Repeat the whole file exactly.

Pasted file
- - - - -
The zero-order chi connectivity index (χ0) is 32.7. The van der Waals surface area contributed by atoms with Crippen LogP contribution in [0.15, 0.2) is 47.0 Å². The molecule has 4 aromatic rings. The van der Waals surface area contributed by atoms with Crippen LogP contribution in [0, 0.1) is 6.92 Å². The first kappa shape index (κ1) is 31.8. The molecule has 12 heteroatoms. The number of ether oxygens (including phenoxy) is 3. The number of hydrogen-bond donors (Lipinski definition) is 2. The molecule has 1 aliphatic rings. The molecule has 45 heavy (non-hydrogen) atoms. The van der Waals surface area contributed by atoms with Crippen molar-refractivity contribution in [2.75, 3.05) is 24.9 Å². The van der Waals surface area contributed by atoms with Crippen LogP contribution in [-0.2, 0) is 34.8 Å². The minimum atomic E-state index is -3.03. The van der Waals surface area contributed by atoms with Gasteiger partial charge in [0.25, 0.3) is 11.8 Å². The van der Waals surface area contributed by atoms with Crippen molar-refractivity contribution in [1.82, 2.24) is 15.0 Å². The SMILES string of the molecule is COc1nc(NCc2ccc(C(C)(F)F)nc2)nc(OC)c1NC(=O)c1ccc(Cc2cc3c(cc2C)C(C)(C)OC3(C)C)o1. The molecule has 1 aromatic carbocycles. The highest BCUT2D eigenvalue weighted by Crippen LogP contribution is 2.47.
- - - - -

The zero-order chi connectivity index (χ0) is 32.7. The van der Waals surface area contributed by atoms with Crippen LogP contribution in [0.15, 0.2) is 47.0 Å². The molecule has 4 aromatic rings. The van der Waals surface area contributed by atoms with Crippen LogP contribution in [0, 0.1) is 6.92 Å². The first kappa shape index (κ1) is 31.8. The molecule has 12 heteroatoms. The number of ether oxygens (including phenoxy) is 3. The number of hydrogen-bond donors (Lipinski definition) is 2. The molecule has 1 aliphatic rings. The molecule has 45 heavy (non-hydrogen) atoms. The van der Waals surface area contributed by atoms with Crippen molar-refractivity contribution in [2.75, 3.05) is 24.9 Å². The van der Waals surface area contributed by atoms with Crippen LogP contribution in [-0.2, 0) is 34.8 Å². The minimum atomic E-state index is -3.03. The van der Waals surface area contributed by atoms with Gasteiger partial charge in [0.25, 0.3) is 11.8 Å². The van der Waals surface area contributed by atoms with Crippen molar-refractivity contribution in [1.82, 2.24) is 15.0 Å². The SMILES string of the molecule is COc1nc(NCc2ccc(C(C)(F)F)nc2)nc(OC)c1NC(=O)c1ccc(Cc2cc3c(cc2C)C(C)(C)OC3(C)C)o1. The molecule has 1 aromatic carbocycles. The highest BCUT2D eigenvalue weighted by Crippen LogP contribution is 2.47.